Russia travelogue begins

This post is part of my Russia travel series: Travel stories | Photo gallery

My Bhutan Travelogue is almost nearing completion (maybe another 4-5 posts) so I have decided to start narrating about my trip to Russia simultaneously. There will be some overlap but I hope you don’t mind! πŸ™‚

Where did I go?


The adjacent picture shows my travel map (click for details). I stayed overnight only in Moscow, St. Petersburg and Sochi. All other places: were day trips – Dmitrov, Suzdal, Vladimir, Sergiev Posad, Istra, Pereslavl-Zalesky from Moscow and Vyborg and Pushkin from St. Petersburg. Overall it was not only a good travel across European Russia but also gave a a sneak peek to the Black Sea. I was in Russia for about 3.5 weeks.

Why Russia?

Tons of reasons. There was lot of Soviet influence on India until we liberalized in 1992, so my first 11 years were in typical socialist settings – ration lines, months before you get a telephone, no product choices, USA is evil, etc. Later, I read about WW2 history and works of Tolstoy, Gorky, Dostoyevsky, and Ayn Rand that sparked intense curiosity in my mind. The collapse of USSR and resurgence of Russia were also interesting phenomena. Thus, I always wanted to visit Russia, but didn’t know how or when.

Then lady luck smiled. I was looking for a ticket from Toronto to Mumbai last year and I was about to book Toronto > Istanbul > Mumbai (Turkish airlines). But then I saw a better Toronto > Moscow > Mumbai (Aeroflot) deal and before I could think about it, I made a decision… lol

So I booked a ticket to Russia without knowing how, why, when, where, etc. πŸ™‚ Things fall in place automatically once you decide to do something. Isn’t it?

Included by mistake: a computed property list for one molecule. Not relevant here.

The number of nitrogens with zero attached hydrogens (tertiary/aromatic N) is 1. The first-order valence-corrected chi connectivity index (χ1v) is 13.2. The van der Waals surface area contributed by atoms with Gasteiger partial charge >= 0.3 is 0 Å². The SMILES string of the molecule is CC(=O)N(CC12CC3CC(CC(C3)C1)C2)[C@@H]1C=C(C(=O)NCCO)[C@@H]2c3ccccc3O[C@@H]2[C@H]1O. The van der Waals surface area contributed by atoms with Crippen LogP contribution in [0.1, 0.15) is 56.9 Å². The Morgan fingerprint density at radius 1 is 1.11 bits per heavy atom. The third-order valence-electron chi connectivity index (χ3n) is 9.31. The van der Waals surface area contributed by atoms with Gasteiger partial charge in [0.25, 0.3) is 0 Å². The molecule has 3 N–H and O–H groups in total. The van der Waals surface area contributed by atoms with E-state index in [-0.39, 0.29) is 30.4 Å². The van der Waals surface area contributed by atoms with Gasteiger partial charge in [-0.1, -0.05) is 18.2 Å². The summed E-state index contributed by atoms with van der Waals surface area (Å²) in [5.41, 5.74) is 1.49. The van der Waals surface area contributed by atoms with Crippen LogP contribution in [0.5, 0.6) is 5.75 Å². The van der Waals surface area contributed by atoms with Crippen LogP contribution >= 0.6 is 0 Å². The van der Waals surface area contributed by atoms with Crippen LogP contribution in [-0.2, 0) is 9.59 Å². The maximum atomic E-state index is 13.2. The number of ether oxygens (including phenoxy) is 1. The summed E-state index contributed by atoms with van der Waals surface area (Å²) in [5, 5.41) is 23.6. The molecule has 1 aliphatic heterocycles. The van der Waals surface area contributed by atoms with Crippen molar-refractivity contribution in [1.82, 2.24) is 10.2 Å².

How did I prepare?

Fortunately, I had a good friend in Moscow who helped me a lot with visas and invitation. Then I extensively researched information about the country. At one point, the scary stories outweighed the good ones and I wondered if it was the right thing to do. But Aeroflot levies a hefty cancellation charge ($250) so there was no way out. I found that the biggest hurdle travelers faced was the language.

So I went to the library, borrowed several books and CD’s and started teaching myself Russian. πŸ™‚ I think this was the most enjoyable part and I discovered that it was easier for me to learn the language for several reasons. Russian is an Indo-European language and I already knew Marathi, Hindi, Sanskrit, German and English. Secondly, the complicated sounds, accents and tongue-twisters in Russian were very similar to Marathi language (my mother tongue). I was actually enjoying learning Russian.

I also started talking to some friends and eavesdropping on conversations in subway. There is a huge Russian-East European diaspora in Toronto and it was kinda strange – suddenly a large number of hitherto alien sounds started making sense. I almost felt like a child who recently learnt how to read and speak (further exemplified in Russia where I read each and every sign on the road with excitement, much to the annoyance of others!) I had 3 months to learn the language and in retrospect, I could have done better…

I also started eating a lot of meat to prepare my body for heavy non-vegetarianism.

Take off

I was going to be away from Toronto for 3 months, so I quit my apartment and moved my meager belongings to friends’ places. I got on the plane to Moscow, armed with a fresh new language and filled of excitement and anticipation.

This post is part of my Russia travel series: Travel stories | Photo gallery